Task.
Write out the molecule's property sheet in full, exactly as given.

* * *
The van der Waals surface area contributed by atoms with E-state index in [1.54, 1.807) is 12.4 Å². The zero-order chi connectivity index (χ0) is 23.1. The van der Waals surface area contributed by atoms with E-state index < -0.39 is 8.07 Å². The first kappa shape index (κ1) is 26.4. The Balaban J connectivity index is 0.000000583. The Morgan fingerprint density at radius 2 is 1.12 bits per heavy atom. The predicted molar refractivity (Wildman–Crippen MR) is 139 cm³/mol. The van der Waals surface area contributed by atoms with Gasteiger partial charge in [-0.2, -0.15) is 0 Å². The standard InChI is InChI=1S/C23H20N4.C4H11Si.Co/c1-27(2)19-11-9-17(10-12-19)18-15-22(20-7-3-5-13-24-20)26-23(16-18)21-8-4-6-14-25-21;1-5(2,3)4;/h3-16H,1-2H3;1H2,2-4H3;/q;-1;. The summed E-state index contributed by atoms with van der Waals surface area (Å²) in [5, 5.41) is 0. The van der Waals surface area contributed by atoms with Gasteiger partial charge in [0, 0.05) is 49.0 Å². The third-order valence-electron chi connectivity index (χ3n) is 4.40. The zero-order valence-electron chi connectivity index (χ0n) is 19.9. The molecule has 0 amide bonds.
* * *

The van der Waals surface area contributed by atoms with E-state index in [1.54, 1.807) is 12.4 Å². The zero-order chi connectivity index (χ0) is 23.1. The van der Waals surface area contributed by atoms with E-state index < -0.39 is 8.07 Å². The first kappa shape index (κ1) is 26.4. The Balaban J connectivity index is 0.000000583. The Morgan fingerprint density at radius 2 is 1.12 bits per heavy atom. The predicted molar refractivity (Wildman–Crippen MR) is 139 cm³/mol. The van der Waals surface area contributed by atoms with Gasteiger partial charge in [-0.2, -0.15) is 0 Å². The standard InChI is InChI=1S/C23H20N4.C4H11Si.Co/c1-27(2)19-11-9-17(10-12-19)18-15-22(20-7-3-5-13-24-20)26-23(16-18)21-8-4-6-14-25-21;1-5(2,3)4;/h3-16H,1-2H3;1H2,2-4H3;/q;-1;. The summed E-state index contributed by atoms with van der Waals surface area (Å²) in [5, 5.41) is 0. The van der Waals surface area contributed by atoms with Gasteiger partial charge in [0, 0.05) is 49.0 Å². The third-order valence-electron chi connectivity index (χ3n) is 4.40. The zero-order valence-electron chi connectivity index (χ0n) is 19.9. The molecule has 0 amide bonds.